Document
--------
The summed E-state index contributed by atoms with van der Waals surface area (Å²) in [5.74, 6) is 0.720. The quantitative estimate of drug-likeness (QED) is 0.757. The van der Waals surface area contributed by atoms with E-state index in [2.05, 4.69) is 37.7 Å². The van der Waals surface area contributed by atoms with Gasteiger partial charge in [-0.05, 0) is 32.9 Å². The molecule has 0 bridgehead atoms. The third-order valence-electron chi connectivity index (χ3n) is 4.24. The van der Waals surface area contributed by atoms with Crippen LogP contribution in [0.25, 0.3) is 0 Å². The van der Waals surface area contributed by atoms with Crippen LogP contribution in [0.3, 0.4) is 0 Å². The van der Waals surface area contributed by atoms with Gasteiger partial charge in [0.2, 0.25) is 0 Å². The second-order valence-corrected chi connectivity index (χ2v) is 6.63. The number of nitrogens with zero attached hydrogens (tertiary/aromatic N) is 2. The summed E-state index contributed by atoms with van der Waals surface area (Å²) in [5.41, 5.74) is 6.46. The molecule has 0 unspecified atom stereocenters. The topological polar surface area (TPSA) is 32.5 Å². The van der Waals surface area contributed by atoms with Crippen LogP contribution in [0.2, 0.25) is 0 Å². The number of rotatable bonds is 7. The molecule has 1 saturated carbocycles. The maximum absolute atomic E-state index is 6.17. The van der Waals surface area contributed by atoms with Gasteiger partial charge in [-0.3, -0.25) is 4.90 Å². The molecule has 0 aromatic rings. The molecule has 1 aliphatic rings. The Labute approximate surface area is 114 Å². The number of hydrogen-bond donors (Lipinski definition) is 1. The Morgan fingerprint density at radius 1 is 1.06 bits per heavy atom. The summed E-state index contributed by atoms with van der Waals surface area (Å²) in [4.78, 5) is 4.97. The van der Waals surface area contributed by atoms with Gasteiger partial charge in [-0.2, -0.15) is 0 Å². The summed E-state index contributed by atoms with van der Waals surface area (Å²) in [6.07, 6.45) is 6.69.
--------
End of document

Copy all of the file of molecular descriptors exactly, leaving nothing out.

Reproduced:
The summed E-state index contributed by atoms with van der Waals surface area (Å²) in [5.74, 6) is 0.720. The quantitative estimate of drug-likeness (QED) is 0.757. The van der Waals surface area contributed by atoms with E-state index in [2.05, 4.69) is 37.7 Å². The van der Waals surface area contributed by atoms with Gasteiger partial charge in [-0.05, 0) is 32.9 Å². The molecule has 0 bridgehead atoms. The third-order valence-electron chi connectivity index (χ3n) is 4.24. The van der Waals surface area contributed by atoms with Crippen LogP contribution in [0.25, 0.3) is 0 Å². The van der Waals surface area contributed by atoms with Crippen LogP contribution in [0.3, 0.4) is 0 Å². The van der Waals surface area contributed by atoms with Gasteiger partial charge in [0.2, 0.25) is 0 Å². The second-order valence-corrected chi connectivity index (χ2v) is 6.63. The number of nitrogens with zero attached hydrogens (tertiary/aromatic N) is 2. The summed E-state index contributed by atoms with van der Waals surface area (Å²) in [5.41, 5.74) is 6.46. The molecule has 0 unspecified atom stereocenters. The topological polar surface area (TPSA) is 32.5 Å². The van der Waals surface area contributed by atoms with Crippen LogP contribution in [0.2, 0.25) is 0 Å². The number of rotatable bonds is 7. The molecule has 1 saturated carbocycles. The maximum absolute atomic E-state index is 6.17. The van der Waals surface area contributed by atoms with Gasteiger partial charge in [-0.3, -0.25) is 4.90 Å². The molecule has 0 aromatic rings. The molecule has 1 aliphatic rings. The Labute approximate surface area is 114 Å². The number of hydrogen-bond donors (Lipinski definition) is 1. The Morgan fingerprint density at radius 1 is 1.06 bits per heavy atom. The summed E-state index contributed by atoms with van der Waals surface area (Å²) in [4.78, 5) is 4.97. The van der Waals surface area contributed by atoms with Gasteiger partial charge in [-0.2, -0.15) is 0 Å². The summed E-state index contributed by atoms with van der Waals surface area (Å²) in [6.07, 6.45) is 6.69.